The haunted house plot has been done to death (no pun intended), in a variety of different mediums. And yet, we are drawn to it consistently, always trying to find a new way to spin the tropes. Many failed examples show how difficult a task this really is – but every once in a while, a rare work comes along and uses these tropes to their fullest potential. This is embodied to near-perfection in Sarah Water’s THE LITTLE STRANGER.


Our cursed domicile comes in the guise of Hundreds Hall, a once-grand mansion that has fallen into decay following the strife of World War II. Waters chooses an idealistic doctor as her protagonist, entering the crumbling shadows of Hundreds at first on business, and soon becoming a friend to the surviving members of the Ayres family. But the Ayres are haunted by more than just dwindling inheritance. As madness and paranoia overtake the already-besieged family, the doctor attempts to keep intact what’s left of Hundred Halls, fighting against a force that wants nothing more than to see it fall.


“The Little Stranger” sounds like a straight horror novel. It isn’t. Most of the story focuses on the historical drama of the Ayres family, tinged with classic Gothicism (a genre to which Waters pays terrific homage). But, when the ghostly events come up, they’re all the more powerful for the quiet drama that came before. Waters orchestrates the most intricate manifestations, with steadily increasing patterns and ingenious connections to the characters’ minds. Her beautiful Gothic setting of corpse-like Hundreds Hall cements the creepiness with a heavy sepulchral atmosphere. The mounting occurrences are made even scarier by the question of reality versus hallucination – we never truly know if Hundreds is full of ghosts or mere human insanity.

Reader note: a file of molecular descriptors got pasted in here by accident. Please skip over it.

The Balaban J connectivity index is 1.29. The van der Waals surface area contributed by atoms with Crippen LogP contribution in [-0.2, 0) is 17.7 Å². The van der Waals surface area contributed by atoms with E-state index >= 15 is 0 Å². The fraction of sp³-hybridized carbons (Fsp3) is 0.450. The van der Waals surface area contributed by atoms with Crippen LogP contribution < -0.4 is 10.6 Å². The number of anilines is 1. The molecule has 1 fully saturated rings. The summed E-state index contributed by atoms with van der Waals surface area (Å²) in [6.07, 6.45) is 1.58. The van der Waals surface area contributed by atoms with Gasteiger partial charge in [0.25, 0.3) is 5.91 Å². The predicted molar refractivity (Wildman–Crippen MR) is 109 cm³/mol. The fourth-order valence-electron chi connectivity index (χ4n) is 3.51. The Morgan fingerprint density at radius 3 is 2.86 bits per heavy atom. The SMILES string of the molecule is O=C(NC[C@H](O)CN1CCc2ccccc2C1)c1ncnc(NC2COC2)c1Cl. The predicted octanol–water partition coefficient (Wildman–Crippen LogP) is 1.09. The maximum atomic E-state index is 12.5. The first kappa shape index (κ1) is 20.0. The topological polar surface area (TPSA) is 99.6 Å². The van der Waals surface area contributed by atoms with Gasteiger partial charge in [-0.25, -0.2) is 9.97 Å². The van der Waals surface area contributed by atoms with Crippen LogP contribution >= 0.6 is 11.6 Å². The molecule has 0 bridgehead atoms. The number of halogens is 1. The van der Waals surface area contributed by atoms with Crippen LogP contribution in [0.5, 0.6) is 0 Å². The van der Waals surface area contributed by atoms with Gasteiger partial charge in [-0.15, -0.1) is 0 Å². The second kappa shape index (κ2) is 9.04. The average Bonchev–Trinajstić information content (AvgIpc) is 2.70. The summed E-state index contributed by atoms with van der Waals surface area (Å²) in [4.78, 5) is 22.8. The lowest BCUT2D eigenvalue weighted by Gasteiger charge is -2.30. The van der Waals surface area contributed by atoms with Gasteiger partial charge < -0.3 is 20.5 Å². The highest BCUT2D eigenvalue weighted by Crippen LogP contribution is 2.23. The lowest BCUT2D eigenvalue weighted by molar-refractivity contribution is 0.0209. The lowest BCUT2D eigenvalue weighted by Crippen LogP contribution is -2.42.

Waters infuses her ghost story with a sense of decay and loss, which helps to bring it above the typical haunted-house standard – there is a real-world core to the uncanny events flitting on the surface. Hundreds Hall is haunted by ghosts as much as by the long death of a far-off era. Like the best of the genre, echoing especially Henry James, Waters evokes the psychological within the supernatural. It makes the apparitions all the more chilling when they have long-term mental effects on the characters. The psychology of the book gives it a tragic aspect as we watch the destruction of a family who, like the rest of us, is just trying to survive.

Like many Gothic stories, Waters’ tale is a bit bloated with detail and light on action – the reason why a good portion of horror fans have shunned it – but its story and psychological terror are so impactful that the padded scenes are worth sitting through. The novel drips mouldering atmosphere and chilly breath. It’s perfect for nights when the winter wind howls outside, whispering dark prophecies; and a reminder that even decay can come to life.


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